Daubert and the Proper Role for the Courts in Health, Safety, and Environmental Regulation
Thomas Owen McGarity
University of Texas at Austin - School of Law
American Journal of Public Health, Vol. 95, No. S1, pp. S92-S98, 2005
The Coronado Conference: Scientific Evidence and Public Policy Paper
Assigning a Daubert-like gatekeeper role to courts engaged in judicial review of risk assessments prepared by federal agencies is a profoundly bad idea. I describe the role of courts in reviewing regulatory agency decisionmaking and explore the potential impact of incorporating Daubert principles into administrative law. A Daubert form of judicial review will prevent agencies from employing a weight of the evidence approach, forcing them to adopt a corpuscular approach that rewards efforts by regulatees to find and exaggerate flaws in individual scientific studies. Consequently, applying Daubert to federal agency decisionmaking will have a predictable impact on regulatory policy that runs directly counter to the precautionary policies that animate most health, safety and environmental statutes.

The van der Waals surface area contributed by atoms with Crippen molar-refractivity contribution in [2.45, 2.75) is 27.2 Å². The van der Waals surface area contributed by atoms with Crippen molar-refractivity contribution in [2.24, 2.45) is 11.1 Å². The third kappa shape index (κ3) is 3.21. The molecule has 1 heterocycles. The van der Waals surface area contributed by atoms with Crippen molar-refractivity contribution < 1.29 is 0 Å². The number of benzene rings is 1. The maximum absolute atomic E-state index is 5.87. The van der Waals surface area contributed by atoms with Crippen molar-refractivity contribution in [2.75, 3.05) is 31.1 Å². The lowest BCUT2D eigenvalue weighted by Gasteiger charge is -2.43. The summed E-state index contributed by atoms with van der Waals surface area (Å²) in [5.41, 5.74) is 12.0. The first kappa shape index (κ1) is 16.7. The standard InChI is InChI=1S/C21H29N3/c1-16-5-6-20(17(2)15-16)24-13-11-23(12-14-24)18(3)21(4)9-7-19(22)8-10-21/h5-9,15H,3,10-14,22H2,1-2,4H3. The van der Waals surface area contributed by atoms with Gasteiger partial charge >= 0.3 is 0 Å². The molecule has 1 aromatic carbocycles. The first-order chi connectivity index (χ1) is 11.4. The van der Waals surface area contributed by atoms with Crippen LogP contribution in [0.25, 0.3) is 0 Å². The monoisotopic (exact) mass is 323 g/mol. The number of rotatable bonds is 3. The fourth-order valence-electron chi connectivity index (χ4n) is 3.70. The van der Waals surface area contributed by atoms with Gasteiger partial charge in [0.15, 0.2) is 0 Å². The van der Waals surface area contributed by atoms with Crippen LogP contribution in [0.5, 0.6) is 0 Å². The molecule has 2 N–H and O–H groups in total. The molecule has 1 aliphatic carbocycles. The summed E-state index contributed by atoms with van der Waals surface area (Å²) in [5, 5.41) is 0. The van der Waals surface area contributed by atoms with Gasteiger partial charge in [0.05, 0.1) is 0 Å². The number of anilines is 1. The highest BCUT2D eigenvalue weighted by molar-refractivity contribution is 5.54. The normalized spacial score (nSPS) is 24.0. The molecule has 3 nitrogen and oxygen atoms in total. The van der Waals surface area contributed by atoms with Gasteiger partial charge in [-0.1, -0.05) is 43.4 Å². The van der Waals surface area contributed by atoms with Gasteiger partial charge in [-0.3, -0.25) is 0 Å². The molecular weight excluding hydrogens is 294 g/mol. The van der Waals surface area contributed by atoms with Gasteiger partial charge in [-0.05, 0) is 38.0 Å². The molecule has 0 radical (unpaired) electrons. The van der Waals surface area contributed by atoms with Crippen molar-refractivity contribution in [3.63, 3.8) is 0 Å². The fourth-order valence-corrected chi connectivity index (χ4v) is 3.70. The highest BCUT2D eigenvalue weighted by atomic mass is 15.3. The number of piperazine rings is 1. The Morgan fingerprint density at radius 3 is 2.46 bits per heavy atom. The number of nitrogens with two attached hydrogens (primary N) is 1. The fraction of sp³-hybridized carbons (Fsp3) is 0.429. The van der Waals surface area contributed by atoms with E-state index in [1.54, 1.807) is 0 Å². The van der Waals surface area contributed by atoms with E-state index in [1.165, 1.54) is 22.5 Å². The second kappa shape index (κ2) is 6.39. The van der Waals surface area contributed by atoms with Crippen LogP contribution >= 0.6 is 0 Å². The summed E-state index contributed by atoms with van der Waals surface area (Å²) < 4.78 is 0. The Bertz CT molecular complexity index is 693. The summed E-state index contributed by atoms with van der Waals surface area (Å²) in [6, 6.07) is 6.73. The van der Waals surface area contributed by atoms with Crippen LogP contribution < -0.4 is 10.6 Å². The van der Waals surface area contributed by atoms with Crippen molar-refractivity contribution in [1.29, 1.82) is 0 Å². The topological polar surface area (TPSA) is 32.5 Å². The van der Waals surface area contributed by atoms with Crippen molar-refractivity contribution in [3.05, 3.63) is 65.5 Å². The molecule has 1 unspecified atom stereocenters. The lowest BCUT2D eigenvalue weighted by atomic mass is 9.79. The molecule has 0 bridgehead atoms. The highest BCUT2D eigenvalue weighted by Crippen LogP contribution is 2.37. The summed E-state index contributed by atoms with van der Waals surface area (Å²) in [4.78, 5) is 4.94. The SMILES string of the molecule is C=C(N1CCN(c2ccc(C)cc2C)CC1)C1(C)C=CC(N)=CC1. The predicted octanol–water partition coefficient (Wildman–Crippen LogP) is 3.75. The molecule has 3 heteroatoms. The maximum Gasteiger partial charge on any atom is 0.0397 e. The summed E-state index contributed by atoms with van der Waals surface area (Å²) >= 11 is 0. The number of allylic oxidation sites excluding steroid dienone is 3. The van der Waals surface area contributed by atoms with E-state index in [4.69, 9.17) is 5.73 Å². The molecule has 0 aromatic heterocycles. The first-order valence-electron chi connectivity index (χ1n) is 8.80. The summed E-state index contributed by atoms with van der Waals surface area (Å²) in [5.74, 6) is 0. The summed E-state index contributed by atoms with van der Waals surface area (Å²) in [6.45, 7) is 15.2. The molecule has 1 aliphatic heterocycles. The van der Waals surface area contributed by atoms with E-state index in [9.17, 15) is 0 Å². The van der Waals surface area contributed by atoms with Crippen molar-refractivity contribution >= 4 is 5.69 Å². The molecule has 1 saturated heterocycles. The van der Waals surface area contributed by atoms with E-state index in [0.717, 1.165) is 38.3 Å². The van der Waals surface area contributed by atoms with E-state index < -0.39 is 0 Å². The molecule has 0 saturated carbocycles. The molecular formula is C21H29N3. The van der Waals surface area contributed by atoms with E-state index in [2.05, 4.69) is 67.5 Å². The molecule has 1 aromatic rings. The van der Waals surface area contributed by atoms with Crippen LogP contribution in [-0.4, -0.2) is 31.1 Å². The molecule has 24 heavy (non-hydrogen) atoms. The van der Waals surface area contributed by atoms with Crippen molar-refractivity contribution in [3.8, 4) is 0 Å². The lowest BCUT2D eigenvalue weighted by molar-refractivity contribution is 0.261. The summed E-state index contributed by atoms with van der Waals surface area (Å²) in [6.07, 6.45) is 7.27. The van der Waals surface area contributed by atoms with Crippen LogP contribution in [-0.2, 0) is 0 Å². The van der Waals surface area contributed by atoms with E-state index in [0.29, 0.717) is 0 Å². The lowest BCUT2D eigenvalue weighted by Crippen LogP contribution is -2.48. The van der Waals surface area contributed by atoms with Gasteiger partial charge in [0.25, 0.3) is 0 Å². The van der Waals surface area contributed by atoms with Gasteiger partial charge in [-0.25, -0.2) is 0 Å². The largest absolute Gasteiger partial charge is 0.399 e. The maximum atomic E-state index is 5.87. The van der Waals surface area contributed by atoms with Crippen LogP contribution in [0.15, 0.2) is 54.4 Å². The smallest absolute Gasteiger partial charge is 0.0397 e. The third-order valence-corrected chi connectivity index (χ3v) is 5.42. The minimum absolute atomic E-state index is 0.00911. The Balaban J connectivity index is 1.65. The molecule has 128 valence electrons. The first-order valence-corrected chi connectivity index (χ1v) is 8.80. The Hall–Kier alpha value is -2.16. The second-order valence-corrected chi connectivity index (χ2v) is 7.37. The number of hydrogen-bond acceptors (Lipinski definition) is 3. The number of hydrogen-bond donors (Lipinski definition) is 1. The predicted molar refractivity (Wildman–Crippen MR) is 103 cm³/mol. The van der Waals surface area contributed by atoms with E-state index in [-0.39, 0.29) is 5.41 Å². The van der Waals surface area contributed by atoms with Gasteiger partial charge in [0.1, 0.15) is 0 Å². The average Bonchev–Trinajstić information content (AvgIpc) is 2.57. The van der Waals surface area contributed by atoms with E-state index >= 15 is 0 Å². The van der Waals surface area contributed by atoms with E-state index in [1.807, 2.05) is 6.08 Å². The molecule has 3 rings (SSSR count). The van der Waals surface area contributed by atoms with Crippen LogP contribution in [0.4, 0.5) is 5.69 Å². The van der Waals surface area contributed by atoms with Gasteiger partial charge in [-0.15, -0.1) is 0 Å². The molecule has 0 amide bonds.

Number of Pages in PDF File: 7
Keywords: Environmental law, Judicial Review, Weight of the evidence, Daubert
JEL Classification: G18, K23, K32Accepted Paper Series
Date posted: November 29, 2005
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